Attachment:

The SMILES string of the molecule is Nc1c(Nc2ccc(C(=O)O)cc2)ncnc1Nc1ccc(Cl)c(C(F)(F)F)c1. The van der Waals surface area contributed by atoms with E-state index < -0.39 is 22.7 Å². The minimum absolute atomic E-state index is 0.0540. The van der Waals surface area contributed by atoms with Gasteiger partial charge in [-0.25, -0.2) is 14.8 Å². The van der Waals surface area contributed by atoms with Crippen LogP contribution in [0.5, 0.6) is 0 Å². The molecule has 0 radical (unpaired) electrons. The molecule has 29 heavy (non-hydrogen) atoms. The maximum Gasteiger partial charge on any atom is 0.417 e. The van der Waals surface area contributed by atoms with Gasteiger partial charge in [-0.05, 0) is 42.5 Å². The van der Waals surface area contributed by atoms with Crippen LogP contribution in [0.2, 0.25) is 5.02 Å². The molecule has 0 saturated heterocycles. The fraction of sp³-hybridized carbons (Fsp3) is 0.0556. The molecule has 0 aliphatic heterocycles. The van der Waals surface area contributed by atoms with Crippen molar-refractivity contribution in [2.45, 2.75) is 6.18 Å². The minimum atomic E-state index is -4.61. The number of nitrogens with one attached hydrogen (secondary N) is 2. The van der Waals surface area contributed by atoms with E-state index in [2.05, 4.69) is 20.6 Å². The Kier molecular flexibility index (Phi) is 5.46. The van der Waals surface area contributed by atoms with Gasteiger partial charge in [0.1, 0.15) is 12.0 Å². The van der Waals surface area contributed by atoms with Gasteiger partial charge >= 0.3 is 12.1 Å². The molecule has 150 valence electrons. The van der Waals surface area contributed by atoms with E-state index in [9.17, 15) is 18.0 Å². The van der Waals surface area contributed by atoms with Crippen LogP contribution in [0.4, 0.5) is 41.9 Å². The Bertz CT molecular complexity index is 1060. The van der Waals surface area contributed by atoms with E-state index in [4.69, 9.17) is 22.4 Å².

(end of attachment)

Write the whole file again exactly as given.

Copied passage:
The SMILES string of the molecule is Nc1c(Nc2ccc(C(=O)O)cc2)ncnc1Nc1ccc(Cl)c(C(F)(F)F)c1. The van der Waals surface area contributed by atoms with E-state index < -0.39 is 22.7 Å². The minimum absolute atomic E-state index is 0.0540. The van der Waals surface area contributed by atoms with Gasteiger partial charge in [-0.25, -0.2) is 14.8 Å². The van der Waals surface area contributed by atoms with Crippen LogP contribution in [0.5, 0.6) is 0 Å². The molecule has 0 radical (unpaired) electrons. The molecule has 29 heavy (non-hydrogen) atoms. The maximum Gasteiger partial charge on any atom is 0.417 e. The van der Waals surface area contributed by atoms with Gasteiger partial charge in [-0.05, 0) is 42.5 Å². The van der Waals surface area contributed by atoms with Crippen LogP contribution in [0.2, 0.25) is 5.02 Å². The molecule has 0 saturated heterocycles. The fraction of sp³-hybridized carbons (Fsp3) is 0.0556. The molecule has 0 aliphatic heterocycles. The van der Waals surface area contributed by atoms with Crippen molar-refractivity contribution in [2.45, 2.75) is 6.18 Å². The minimum atomic E-state index is -4.61. The number of nitrogens with one attached hydrogen (secondary N) is 2. The van der Waals surface area contributed by atoms with E-state index in [2.05, 4.69) is 20.6 Å². The Kier molecular flexibility index (Phi) is 5.46. The van der Waals surface area contributed by atoms with Gasteiger partial charge in [0.1, 0.15) is 12.0 Å². The van der Waals surface area contributed by atoms with Gasteiger partial charge >= 0.3 is 12.1 Å². The molecule has 150 valence electrons. The van der Waals surface area contributed by atoms with E-state index in [9.17, 15) is 18.0 Å². The van der Waals surface area contributed by atoms with Crippen LogP contribution in [0.4, 0.5) is 41.9 Å². The Bertz CT molecular complexity index is 1060. The van der Waals surface area contributed by atoms with E-state index in [4.69, 9.17) is 22.4 Å².